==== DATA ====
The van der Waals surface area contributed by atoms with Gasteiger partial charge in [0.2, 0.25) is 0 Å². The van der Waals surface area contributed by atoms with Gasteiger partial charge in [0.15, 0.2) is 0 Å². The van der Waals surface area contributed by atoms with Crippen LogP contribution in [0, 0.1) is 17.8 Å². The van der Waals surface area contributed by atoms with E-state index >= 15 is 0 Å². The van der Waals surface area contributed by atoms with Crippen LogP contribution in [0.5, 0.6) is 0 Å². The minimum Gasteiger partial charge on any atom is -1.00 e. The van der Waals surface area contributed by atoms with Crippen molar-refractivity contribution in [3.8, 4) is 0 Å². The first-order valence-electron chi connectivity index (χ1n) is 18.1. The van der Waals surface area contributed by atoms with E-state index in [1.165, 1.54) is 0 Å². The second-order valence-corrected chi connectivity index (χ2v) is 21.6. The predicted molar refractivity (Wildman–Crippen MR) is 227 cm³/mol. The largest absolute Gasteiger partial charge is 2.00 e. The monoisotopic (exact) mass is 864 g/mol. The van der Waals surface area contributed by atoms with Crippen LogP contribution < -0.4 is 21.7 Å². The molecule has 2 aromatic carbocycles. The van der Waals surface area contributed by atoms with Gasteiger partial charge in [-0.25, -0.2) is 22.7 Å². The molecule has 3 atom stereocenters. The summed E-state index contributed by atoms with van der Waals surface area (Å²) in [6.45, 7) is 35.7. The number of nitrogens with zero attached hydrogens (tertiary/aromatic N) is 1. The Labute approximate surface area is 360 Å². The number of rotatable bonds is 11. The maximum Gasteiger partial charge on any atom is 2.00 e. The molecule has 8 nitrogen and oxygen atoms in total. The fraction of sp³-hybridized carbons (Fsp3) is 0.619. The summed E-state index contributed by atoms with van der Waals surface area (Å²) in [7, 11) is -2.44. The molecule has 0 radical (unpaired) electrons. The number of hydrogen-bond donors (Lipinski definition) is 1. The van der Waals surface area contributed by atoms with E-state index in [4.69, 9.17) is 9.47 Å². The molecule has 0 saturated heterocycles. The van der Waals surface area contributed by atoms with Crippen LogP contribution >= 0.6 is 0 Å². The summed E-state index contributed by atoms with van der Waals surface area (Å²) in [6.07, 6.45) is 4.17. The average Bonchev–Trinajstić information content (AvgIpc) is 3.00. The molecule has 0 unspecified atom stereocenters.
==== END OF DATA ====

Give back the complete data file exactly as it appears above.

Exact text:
The van der Waals surface area contributed by atoms with Gasteiger partial charge in [0.2, 0.25) is 0 Å². The van der Waals surface area contributed by atoms with Gasteiger partial charge in [0.15, 0.2) is 0 Å². The van der Waals surface area contributed by atoms with Crippen LogP contribution in [0, 0.1) is 17.8 Å². The van der Waals surface area contributed by atoms with E-state index >= 15 is 0 Å². The van der Waals surface area contributed by atoms with Crippen LogP contribution in [0.5, 0.6) is 0 Å². The minimum Gasteiger partial charge on any atom is -1.00 e. The van der Waals surface area contributed by atoms with Crippen molar-refractivity contribution in [3.8, 4) is 0 Å². The first-order valence-electron chi connectivity index (χ1n) is 18.1. The van der Waals surface area contributed by atoms with E-state index in [1.165, 1.54) is 0 Å². The second-order valence-corrected chi connectivity index (χ2v) is 21.6. The predicted molar refractivity (Wildman–Crippen MR) is 227 cm³/mol. The largest absolute Gasteiger partial charge is 2.00 e. The monoisotopic (exact) mass is 864 g/mol. The van der Waals surface area contributed by atoms with Crippen LogP contribution < -0.4 is 21.7 Å². The molecule has 2 aromatic carbocycles. The van der Waals surface area contributed by atoms with Gasteiger partial charge in [-0.25, -0.2) is 22.7 Å². The molecule has 3 atom stereocenters. The summed E-state index contributed by atoms with van der Waals surface area (Å²) in [6.45, 7) is 35.7. The number of nitrogens with zero attached hydrogens (tertiary/aromatic N) is 1. The Labute approximate surface area is 360 Å². The number of rotatable bonds is 11. The maximum Gasteiger partial charge on any atom is 2.00 e. The molecule has 8 nitrogen and oxygen atoms in total. The fraction of sp³-hybridized carbons (Fsp3) is 0.619. The summed E-state index contributed by atoms with van der Waals surface area (Å²) in [7, 11) is -2.44. The molecule has 0 radical (unpaired) electrons. The number of hydrogen-bond donors (Lipinski definition) is 1. The van der Waals surface area contributed by atoms with E-state index in [4.69, 9.17) is 9.47 Å². The molecule has 0 saturated heterocycles. The van der Waals surface area contributed by atoms with Crippen LogP contribution >= 0.6 is 0 Å². The summed E-state index contributed by atoms with van der Waals surface area (Å²) in [6.07, 6.45) is 4.17. The average Bonchev–Trinajstić information content (AvgIpc) is 3.00. The molecule has 0 unspecified atom stereocenters.